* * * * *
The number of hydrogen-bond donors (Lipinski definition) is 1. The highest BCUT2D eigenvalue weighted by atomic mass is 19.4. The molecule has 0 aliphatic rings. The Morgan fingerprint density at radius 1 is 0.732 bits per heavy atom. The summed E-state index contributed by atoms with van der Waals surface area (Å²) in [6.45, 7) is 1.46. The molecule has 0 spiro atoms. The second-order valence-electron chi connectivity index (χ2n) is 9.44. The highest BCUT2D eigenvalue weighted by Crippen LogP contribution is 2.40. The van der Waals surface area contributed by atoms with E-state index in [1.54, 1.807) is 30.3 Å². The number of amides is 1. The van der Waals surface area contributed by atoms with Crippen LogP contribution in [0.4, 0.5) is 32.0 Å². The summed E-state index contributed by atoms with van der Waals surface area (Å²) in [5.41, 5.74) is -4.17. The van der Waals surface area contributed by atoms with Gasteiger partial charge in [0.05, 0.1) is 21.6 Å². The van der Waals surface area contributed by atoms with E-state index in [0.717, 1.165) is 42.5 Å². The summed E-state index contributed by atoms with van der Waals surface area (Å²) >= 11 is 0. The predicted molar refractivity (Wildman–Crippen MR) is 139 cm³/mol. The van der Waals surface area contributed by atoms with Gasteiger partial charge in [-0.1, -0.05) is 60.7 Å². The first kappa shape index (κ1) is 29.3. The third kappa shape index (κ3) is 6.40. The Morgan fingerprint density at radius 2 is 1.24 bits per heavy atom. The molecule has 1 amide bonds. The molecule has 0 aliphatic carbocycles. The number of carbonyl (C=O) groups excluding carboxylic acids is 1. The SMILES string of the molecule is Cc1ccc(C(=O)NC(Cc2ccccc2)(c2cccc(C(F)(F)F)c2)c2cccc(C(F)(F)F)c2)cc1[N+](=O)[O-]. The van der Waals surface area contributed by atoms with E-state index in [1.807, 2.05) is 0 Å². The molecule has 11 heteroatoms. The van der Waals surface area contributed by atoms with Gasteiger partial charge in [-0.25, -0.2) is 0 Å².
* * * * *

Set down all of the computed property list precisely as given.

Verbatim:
The number of hydrogen-bond donors (Lipinski definition) is 1. The highest BCUT2D eigenvalue weighted by atomic mass is 19.4. The molecule has 0 aliphatic rings. The Morgan fingerprint density at radius 1 is 0.732 bits per heavy atom. The summed E-state index contributed by atoms with van der Waals surface area (Å²) in [6.45, 7) is 1.46. The molecule has 0 spiro atoms. The second-order valence-electron chi connectivity index (χ2n) is 9.44. The highest BCUT2D eigenvalue weighted by Crippen LogP contribution is 2.40. The van der Waals surface area contributed by atoms with E-state index in [1.54, 1.807) is 30.3 Å². The number of amides is 1. The van der Waals surface area contributed by atoms with Crippen LogP contribution in [0.4, 0.5) is 32.0 Å². The summed E-state index contributed by atoms with van der Waals surface area (Å²) in [5.41, 5.74) is -4.17. The van der Waals surface area contributed by atoms with Gasteiger partial charge in [0.05, 0.1) is 21.6 Å². The van der Waals surface area contributed by atoms with E-state index in [0.717, 1.165) is 42.5 Å². The summed E-state index contributed by atoms with van der Waals surface area (Å²) >= 11 is 0. The predicted molar refractivity (Wildman–Crippen MR) is 139 cm³/mol. The van der Waals surface area contributed by atoms with Gasteiger partial charge in [-0.1, -0.05) is 60.7 Å². The first kappa shape index (κ1) is 29.3. The third kappa shape index (κ3) is 6.40. The Morgan fingerprint density at radius 2 is 1.24 bits per heavy atom. The molecule has 1 amide bonds. The molecule has 0 aliphatic carbocycles. The number of carbonyl (C=O) groups excluding carboxylic acids is 1. The SMILES string of the molecule is Cc1ccc(C(=O)NC(Cc2ccccc2)(c2cccc(C(F)(F)F)c2)c2cccc(C(F)(F)F)c2)cc1[N+](=O)[O-]. The van der Waals surface area contributed by atoms with E-state index in [1.807, 2.05) is 0 Å². The molecule has 11 heteroatoms. The van der Waals surface area contributed by atoms with Gasteiger partial charge in [-0.25, -0.2) is 0 Å².